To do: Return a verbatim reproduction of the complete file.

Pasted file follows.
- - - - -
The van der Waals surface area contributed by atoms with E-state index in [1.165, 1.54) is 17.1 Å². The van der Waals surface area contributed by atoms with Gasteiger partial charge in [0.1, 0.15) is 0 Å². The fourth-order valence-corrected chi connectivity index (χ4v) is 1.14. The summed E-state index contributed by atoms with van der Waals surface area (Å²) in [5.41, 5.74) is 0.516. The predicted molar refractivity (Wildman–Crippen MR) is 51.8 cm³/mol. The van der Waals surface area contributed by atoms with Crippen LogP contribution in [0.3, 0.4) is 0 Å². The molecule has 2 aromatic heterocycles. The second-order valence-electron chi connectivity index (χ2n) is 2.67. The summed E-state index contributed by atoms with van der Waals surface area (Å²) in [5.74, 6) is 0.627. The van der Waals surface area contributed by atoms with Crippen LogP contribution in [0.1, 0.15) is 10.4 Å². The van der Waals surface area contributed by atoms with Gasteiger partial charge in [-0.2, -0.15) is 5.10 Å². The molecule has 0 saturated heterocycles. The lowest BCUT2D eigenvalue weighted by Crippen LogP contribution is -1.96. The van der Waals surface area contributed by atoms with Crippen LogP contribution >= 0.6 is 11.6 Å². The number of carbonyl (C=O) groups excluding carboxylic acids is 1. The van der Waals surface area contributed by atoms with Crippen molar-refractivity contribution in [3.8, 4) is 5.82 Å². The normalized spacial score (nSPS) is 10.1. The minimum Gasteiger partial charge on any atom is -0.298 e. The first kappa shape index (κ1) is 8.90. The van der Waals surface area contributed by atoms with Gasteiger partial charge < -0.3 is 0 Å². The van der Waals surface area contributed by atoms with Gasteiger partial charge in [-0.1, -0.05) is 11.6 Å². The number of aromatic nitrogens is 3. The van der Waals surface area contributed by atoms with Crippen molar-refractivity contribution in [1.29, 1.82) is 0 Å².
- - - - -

The van der Waals surface area contributed by atoms with E-state index in [1.165, 1.54) is 17.1 Å². The van der Waals surface area contributed by atoms with Gasteiger partial charge in [0.1, 0.15) is 0 Å². The fourth-order valence-corrected chi connectivity index (χ4v) is 1.14. The summed E-state index contributed by atoms with van der Waals surface area (Å²) in [5.41, 5.74) is 0.516. The predicted molar refractivity (Wildman–Crippen MR) is 51.8 cm³/mol. The van der Waals surface area contributed by atoms with Crippen LogP contribution in [0.3, 0.4) is 0 Å². The molecule has 2 aromatic heterocycles. The second-order valence-electron chi connectivity index (χ2n) is 2.67. The summed E-state index contributed by atoms with van der Waals surface area (Å²) in [5.74, 6) is 0.627. The van der Waals surface area contributed by atoms with Crippen LogP contribution in [0.1, 0.15) is 10.4 Å². The van der Waals surface area contributed by atoms with Gasteiger partial charge in [-0.2, -0.15) is 5.10 Å². The molecule has 0 saturated heterocycles. The lowest BCUT2D eigenvalue weighted by Crippen LogP contribution is -1.96. The van der Waals surface area contributed by atoms with Crippen LogP contribution >= 0.6 is 11.6 Å². The number of carbonyl (C=O) groups excluding carboxylic acids is 1. The van der Waals surface area contributed by atoms with Crippen molar-refractivity contribution in [3.8, 4) is 5.82 Å². The normalized spacial score (nSPS) is 10.1. The minimum Gasteiger partial charge on any atom is -0.298 e. The first kappa shape index (κ1) is 8.90. The van der Waals surface area contributed by atoms with Gasteiger partial charge < -0.3 is 0 Å². The van der Waals surface area contributed by atoms with Gasteiger partial charge in [-0.1, -0.05) is 11.6 Å². The number of aromatic nitrogens is 3. The van der Waals surface area contributed by atoms with Crippen molar-refractivity contribution in [1.29, 1.82) is 0 Å².